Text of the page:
Sunday, 15 February 2015

The boy with his hands in the air ..... by Miriam Halahmy

This is one of the most iconic images from the Holocaust - a seven year old boy with his hands up for the German camera man, surrendering to armed German soldiers. The terrified look on his face speaks volumes. It is 1943 and this image is from the Warsaw Ghetto. It is an image which is often used to show how the Nazis waged war on children; on those least able to defend or protect themselves.

But like so many pictures from history, even as recent as 72 years ago, there is a sense that all the people in this picture have vanished and so our connection to such horror weakens and becomes distant and easy to disconnect from.

However, on Holocaust Memorial Day, 2015, I had the privilege of meeting Arieh Simonsohn, now in his 80s -  Arieh was the boy with his hands in the air. Suddenly history came alive in front of me.

Arieh had been invited to speak at an event held at Southampton University for HMD 2015, the 70th anniversary of the Liberation of Auschwitz. On that day 300 survivors of the camp gathered in Birkenau. Among them was my father's cousin, Renee Salt, who was also a child in the Holocaust and survived the Lodz Ghetto, Auschwitz, slave labour and Belsen, only to find herself all alone in the world after liberation.
The HMD event in Southampton was one of 70 sites chosen around the UK for the lighting of one of Anish Kapoor's candles. Kapoor, the eminent sculptor, was commissioned to create a special installation for this important anniversary. He made 70 candles and Arieh lit the candle at Southampton.

I had a chance to speak to Arieh beforehand and he told me about the photo. He is seven years old and over his shoulder is a bag which his mother made for him. He has almost no memory of this time as though the trauma has been wiped from his mind. But he remembers the clothes and the bag. He kept everything he could scavenge in that bag, food scraps, etc until it was stolen from him. He thinks the woman behind him just in front of a German soldier is his mother, but he is not sure.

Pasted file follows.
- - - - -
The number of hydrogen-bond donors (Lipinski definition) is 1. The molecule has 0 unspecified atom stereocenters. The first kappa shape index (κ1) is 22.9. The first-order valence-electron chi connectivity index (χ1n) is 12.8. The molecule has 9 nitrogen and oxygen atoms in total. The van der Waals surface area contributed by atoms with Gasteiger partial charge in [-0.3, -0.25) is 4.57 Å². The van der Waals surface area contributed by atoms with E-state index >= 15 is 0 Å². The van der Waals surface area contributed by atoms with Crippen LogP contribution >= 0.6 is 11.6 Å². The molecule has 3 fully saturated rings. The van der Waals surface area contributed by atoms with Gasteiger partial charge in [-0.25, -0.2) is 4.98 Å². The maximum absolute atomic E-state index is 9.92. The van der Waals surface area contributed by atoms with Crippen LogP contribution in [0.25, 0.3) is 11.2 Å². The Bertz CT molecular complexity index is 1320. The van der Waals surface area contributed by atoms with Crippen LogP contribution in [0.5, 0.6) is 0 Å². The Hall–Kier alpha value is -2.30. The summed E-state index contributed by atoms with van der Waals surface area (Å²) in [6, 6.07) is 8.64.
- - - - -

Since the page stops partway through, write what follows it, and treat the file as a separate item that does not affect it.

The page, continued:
Arieh told me that for a long time he would not admit to being the boy because he was ashamed that he was surrendering. Well - he was only seven! Such was his strength and determination to survive, which he did when he was sent into hiding by his parents and faced so many terrible things, that the very thought of surrendering to the enemy was unthinkable. True grit even to this day.

Arieh also said that the soldier behind him, facing the camera and with his gun pointing straight at the child was a man called Bleuther who had personally massacred over 3000 people in the ghetto. He was a mass murderer. He wasn't caught until 1968 and then he was tried and sentenced to death.
"I was very fortunate, I was lucky," Arieh said to me with a smile playing on his face. "You were so strong, an inspiration to us all," was all I could say back as I patted his arm. The whole of Arieh's family disappeared in the Holocaust. "Until recently I could not accept that they were dead," said Arieh. "But probably they died on a transport to Treblinka." Over 300,000 people were transported from the Warsaw Ghetto to Treblinka death camp and murdered. Thousands died within the Warsaw Ghetto from starvation, disease, torture and murder. Arieh is one of the few survivors.

Arieh is among the dwindling number of survivors who is still able to visit schools and communities to give their eye witness stories. Holocaust Memorial Day gives everyone an opportunity to reflect on this particular genocide and those which so sadly have followed since 1945 : Cambodia, Bosnia, Rwanda, Darfur and also that of the Armenian genocide which preceded the Holocaust.